So I went into my studio the other morning to fire up the rig, full of creative juice, coffee and leftover curry. As I switched on the main power feed, there was this strange buzzing sound coming from one of the multi-gang sockets, followed by a exclamation of disappointment by the small persons watching TV in the other room as the power went off.
I thought I’d better investigate – obviously, one of the plugs has somehow come loose and is creating some kind of short circuit. So, I switched off the offending feed, reset the trip and crawled behind the rig. Nope, all the mains plugs and ‘wall-warts’ seemed to be pushed well home. However, I lifted up one of the multi-gangs so as to be able to access further cables beneath when I became conscious of some liquid dribbling out of the plastic casing. As I tilted the casing further, the dribbling turned into more of a flow. And then I noticed the smell. Yes. Cat piss.
The little furry bastards.
It was everywhere. They’d evidently decided that the level of service they were getting from their human servants was not quite up to the standard they now aspired to. As such, they decided on a plan to effectuate the most amount of disruption to my creativity and musical enjoyment, with the very least of effort on their part. It must have been quite a little party in there behind the racks – like a couple of inebriated disaffected youths breaking into posh houses, depravedly smearing excrement on walls and furniture.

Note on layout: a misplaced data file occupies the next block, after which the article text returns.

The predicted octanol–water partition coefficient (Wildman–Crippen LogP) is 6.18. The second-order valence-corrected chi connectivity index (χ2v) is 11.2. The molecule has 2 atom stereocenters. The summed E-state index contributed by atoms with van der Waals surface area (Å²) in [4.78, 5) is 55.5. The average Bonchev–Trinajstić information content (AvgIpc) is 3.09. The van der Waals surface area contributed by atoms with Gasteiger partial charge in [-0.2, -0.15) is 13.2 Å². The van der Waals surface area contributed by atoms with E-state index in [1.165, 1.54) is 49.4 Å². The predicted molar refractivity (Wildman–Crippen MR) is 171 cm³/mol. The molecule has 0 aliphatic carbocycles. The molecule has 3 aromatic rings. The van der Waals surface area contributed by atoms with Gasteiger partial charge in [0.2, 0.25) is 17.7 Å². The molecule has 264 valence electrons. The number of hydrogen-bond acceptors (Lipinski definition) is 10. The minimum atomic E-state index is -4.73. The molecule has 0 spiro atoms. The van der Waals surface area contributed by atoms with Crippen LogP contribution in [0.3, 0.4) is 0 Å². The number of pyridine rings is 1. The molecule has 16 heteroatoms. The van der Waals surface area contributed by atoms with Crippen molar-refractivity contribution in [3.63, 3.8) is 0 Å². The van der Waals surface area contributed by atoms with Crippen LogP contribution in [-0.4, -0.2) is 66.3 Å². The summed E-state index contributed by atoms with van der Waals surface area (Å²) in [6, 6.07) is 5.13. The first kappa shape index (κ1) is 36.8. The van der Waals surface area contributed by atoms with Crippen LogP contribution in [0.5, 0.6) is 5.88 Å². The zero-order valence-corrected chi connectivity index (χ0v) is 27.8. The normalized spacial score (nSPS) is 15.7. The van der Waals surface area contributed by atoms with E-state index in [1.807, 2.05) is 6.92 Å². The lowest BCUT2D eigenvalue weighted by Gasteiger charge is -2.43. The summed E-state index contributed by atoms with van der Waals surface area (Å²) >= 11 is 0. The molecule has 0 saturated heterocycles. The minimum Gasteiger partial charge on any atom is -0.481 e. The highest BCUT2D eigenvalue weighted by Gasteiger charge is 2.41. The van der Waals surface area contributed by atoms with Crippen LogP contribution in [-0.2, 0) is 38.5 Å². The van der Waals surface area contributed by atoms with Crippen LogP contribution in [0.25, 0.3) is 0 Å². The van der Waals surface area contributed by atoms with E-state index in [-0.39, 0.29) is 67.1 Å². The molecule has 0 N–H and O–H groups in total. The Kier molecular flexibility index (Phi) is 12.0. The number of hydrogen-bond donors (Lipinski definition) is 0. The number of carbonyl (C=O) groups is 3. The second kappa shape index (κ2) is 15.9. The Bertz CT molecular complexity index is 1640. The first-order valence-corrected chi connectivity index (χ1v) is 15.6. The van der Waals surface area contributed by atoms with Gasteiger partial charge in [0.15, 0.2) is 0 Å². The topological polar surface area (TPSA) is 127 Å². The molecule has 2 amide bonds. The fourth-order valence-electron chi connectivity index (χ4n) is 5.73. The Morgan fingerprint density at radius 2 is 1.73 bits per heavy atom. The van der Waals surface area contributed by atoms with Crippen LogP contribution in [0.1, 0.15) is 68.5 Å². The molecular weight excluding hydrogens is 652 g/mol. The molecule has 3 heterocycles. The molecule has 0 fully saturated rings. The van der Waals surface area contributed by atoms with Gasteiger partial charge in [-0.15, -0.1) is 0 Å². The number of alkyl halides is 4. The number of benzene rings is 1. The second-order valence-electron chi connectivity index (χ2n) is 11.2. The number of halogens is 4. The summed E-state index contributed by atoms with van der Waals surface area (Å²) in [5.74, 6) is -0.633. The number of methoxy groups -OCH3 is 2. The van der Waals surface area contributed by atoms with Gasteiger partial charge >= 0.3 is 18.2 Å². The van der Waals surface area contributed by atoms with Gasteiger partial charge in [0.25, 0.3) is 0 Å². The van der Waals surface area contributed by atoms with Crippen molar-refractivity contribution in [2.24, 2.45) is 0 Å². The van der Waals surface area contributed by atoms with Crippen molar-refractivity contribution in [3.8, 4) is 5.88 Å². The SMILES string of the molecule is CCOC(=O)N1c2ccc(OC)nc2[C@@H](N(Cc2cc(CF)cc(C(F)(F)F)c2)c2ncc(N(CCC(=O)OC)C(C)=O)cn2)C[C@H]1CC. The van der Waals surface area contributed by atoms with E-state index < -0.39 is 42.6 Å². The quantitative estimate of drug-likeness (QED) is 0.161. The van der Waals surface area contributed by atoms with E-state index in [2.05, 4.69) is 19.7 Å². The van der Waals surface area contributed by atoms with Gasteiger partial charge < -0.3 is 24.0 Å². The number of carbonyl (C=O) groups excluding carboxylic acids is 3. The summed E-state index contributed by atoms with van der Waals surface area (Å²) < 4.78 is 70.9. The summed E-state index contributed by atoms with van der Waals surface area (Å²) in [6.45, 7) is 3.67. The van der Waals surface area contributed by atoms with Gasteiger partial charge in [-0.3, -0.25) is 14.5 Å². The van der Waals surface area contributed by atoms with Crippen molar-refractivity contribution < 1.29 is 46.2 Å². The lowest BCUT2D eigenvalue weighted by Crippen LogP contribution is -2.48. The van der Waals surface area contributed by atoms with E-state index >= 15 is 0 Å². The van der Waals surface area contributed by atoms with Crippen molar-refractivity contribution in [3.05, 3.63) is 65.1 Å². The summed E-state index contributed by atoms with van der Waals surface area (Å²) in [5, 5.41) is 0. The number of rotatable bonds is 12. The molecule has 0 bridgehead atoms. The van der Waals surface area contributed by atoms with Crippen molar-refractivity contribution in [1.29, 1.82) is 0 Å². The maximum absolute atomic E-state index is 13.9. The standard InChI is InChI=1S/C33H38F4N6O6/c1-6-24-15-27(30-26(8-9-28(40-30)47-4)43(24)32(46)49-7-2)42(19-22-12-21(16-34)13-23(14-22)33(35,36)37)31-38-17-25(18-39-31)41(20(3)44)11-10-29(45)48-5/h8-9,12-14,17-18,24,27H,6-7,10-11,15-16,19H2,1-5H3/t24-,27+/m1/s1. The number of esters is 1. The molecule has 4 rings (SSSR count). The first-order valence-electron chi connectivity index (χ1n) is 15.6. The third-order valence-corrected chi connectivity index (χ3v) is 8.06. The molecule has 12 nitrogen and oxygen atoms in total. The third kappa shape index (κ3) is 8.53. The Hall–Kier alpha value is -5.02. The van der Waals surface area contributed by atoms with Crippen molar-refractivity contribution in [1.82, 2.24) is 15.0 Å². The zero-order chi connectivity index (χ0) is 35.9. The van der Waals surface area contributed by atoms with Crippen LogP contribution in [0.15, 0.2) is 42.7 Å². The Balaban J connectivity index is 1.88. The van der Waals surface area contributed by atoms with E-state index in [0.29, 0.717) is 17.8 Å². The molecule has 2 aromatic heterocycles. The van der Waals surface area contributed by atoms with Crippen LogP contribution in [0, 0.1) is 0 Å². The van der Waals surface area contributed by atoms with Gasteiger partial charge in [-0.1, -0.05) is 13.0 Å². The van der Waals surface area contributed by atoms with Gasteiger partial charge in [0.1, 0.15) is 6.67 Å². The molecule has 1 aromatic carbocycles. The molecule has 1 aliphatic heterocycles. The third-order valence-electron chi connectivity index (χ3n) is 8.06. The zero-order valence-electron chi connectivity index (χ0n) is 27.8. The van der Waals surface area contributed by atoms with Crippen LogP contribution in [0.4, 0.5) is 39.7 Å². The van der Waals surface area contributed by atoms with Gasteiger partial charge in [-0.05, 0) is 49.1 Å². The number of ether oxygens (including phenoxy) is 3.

So a massive clean-up operation ensued, whereby I had to strip the studio, remove all the cabling, disposing of that which was affected (which was quite a lot) and then deep-clean the room.
So far, I have not found the time to get back in there and set it all up again, so the kit is simply sat there, clean, unconnected, and dormant. And so it shall remain until I can find a good run of about three days to re-install.
Needless to say, both cats are now stuffed and framed next to the entrance to the studio.
To their credit, however, it has given me a chance to reassess my workflow and reconfigure the studio accordingly. When one has such an ad-hoc collection of gear as mine, several configurations are likely to be trialled before settling on a final installation and, even then, there is always room for improvement. But no longer any room for cats.